The goal of this text was to explore both the normative and practical side of how to protect the Web’s capacity to be “a valuable collision space between official and unofficial accounts of reality”50 in light of search engine mechanisms that emphasize popularity and convenience above all else. The issue is part of a larger debate on how to govern technology that is performing tasks algorithmically, and on a very large scale, which used to require human judgment such as the selection and consideration of information. When we examine mechanisms like link analysis, we find that these technical procedures do not divide the world along the same lines as we are culturally trained to do, which leads to considerable conceptual uncertainty – already at the level of analysis and even more so when it comes to normative reasoning. As we have seen, extending democratic principles to the governance of information technology is a delicate business that forces us to go back to some of the basic questions of political organization. The complexity of the socio-technical configurations in search and other areas of “cultural” IT will continue to increase in the coming years, and the task of establishing clear lines of techno-normative thinking is not going to get any easier. In this article I have tried to show how one can move from the critical analysis of technology to explicit recommendations without omitting a discussion of the political frame of reference that orients both. For this is the core of the problem: to “democratize search” we will have to incorporate a clear conceptual grasp of the technology, to reexamine our understanding of democracy, and to build bridges between these two on the levels of critique, design, and policy.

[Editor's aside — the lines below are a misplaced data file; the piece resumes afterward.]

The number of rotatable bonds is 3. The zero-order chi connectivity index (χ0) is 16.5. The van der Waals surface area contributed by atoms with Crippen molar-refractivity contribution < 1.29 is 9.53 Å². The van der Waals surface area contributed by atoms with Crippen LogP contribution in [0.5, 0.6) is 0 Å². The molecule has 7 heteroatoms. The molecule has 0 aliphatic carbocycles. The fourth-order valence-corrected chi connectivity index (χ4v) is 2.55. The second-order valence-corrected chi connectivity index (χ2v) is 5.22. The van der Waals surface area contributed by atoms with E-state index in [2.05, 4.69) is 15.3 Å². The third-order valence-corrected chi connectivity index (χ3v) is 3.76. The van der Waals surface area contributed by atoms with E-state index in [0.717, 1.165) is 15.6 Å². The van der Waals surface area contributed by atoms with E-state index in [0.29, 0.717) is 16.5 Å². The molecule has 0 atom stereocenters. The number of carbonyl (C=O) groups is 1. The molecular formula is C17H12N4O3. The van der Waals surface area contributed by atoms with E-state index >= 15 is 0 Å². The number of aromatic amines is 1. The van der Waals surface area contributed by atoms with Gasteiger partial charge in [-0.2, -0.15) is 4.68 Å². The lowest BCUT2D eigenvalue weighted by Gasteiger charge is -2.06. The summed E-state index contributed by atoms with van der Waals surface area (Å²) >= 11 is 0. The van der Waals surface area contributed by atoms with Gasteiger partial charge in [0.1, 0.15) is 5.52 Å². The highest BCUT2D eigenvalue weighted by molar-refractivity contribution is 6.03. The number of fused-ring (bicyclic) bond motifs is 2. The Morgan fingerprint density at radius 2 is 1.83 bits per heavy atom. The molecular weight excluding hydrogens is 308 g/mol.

1 The concept roughly holds that capitalism, after passing through a mercantile and an industrial phase, has entered a new